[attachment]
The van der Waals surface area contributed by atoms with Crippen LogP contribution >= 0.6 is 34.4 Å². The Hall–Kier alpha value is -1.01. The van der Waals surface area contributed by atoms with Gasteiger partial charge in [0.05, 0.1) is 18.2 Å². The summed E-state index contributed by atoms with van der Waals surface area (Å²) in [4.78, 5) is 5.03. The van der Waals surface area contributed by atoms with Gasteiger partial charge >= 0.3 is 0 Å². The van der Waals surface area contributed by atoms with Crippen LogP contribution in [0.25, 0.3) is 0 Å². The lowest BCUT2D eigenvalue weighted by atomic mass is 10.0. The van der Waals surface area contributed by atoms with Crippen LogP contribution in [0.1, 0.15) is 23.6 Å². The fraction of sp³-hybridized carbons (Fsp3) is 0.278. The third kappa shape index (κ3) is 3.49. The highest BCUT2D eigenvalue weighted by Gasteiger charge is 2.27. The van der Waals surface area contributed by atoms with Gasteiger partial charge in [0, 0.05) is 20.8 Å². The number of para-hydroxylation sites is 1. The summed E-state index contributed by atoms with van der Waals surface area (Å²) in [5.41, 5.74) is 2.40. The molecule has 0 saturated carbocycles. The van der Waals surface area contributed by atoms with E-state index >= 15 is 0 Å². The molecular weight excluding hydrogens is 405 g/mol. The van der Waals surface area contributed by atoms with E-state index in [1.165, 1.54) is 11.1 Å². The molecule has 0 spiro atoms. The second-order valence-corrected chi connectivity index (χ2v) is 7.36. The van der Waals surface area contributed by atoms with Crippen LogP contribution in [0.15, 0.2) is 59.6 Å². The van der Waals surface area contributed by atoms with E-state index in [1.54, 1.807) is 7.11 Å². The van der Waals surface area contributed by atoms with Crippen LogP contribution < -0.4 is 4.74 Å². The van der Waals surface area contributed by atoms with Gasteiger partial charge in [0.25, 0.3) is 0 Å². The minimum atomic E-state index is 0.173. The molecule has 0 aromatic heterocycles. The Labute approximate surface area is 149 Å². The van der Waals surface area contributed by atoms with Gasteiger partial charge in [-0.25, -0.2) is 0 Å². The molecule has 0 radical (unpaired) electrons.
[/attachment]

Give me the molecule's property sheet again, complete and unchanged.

The van der Waals surface area contributed by atoms with Crippen LogP contribution >= 0.6 is 34.4 Å². The Hall–Kier alpha value is -1.01. The van der Waals surface area contributed by atoms with Gasteiger partial charge in [0.05, 0.1) is 18.2 Å². The summed E-state index contributed by atoms with van der Waals surface area (Å²) in [4.78, 5) is 5.03. The van der Waals surface area contributed by atoms with Gasteiger partial charge >= 0.3 is 0 Å². The van der Waals surface area contributed by atoms with Crippen LogP contribution in [0.25, 0.3) is 0 Å². The lowest BCUT2D eigenvalue weighted by atomic mass is 10.0. The van der Waals surface area contributed by atoms with Crippen LogP contribution in [0.1, 0.15) is 23.6 Å². The fraction of sp³-hybridized carbons (Fsp3) is 0.278. The third kappa shape index (κ3) is 3.49. The highest BCUT2D eigenvalue weighted by Gasteiger charge is 2.27. The van der Waals surface area contributed by atoms with Gasteiger partial charge in [0, 0.05) is 20.8 Å². The number of para-hydroxylation sites is 1. The summed E-state index contributed by atoms with van der Waals surface area (Å²) in [5.41, 5.74) is 2.40. The molecule has 0 saturated carbocycles. The van der Waals surface area contributed by atoms with E-state index >= 15 is 0 Å². The molecular weight excluding hydrogens is 405 g/mol. The van der Waals surface area contributed by atoms with E-state index in [1.165, 1.54) is 11.1 Å². The molecule has 0 spiro atoms. The second-order valence-corrected chi connectivity index (χ2v) is 7.36. The van der Waals surface area contributed by atoms with Crippen LogP contribution in [0.15, 0.2) is 59.6 Å². The van der Waals surface area contributed by atoms with E-state index in [1.54, 1.807) is 7.11 Å². The van der Waals surface area contributed by atoms with Crippen LogP contribution < -0.4 is 4.74 Å². The van der Waals surface area contributed by atoms with Gasteiger partial charge in [0.25, 0.3) is 0 Å². The minimum atomic E-state index is 0.173. The molecule has 0 aromatic heterocycles. The Labute approximate surface area is 149 Å². The van der Waals surface area contributed by atoms with Gasteiger partial charge in [-0.25, -0.2) is 0 Å². The molecule has 0 radical (unpaired) electrons.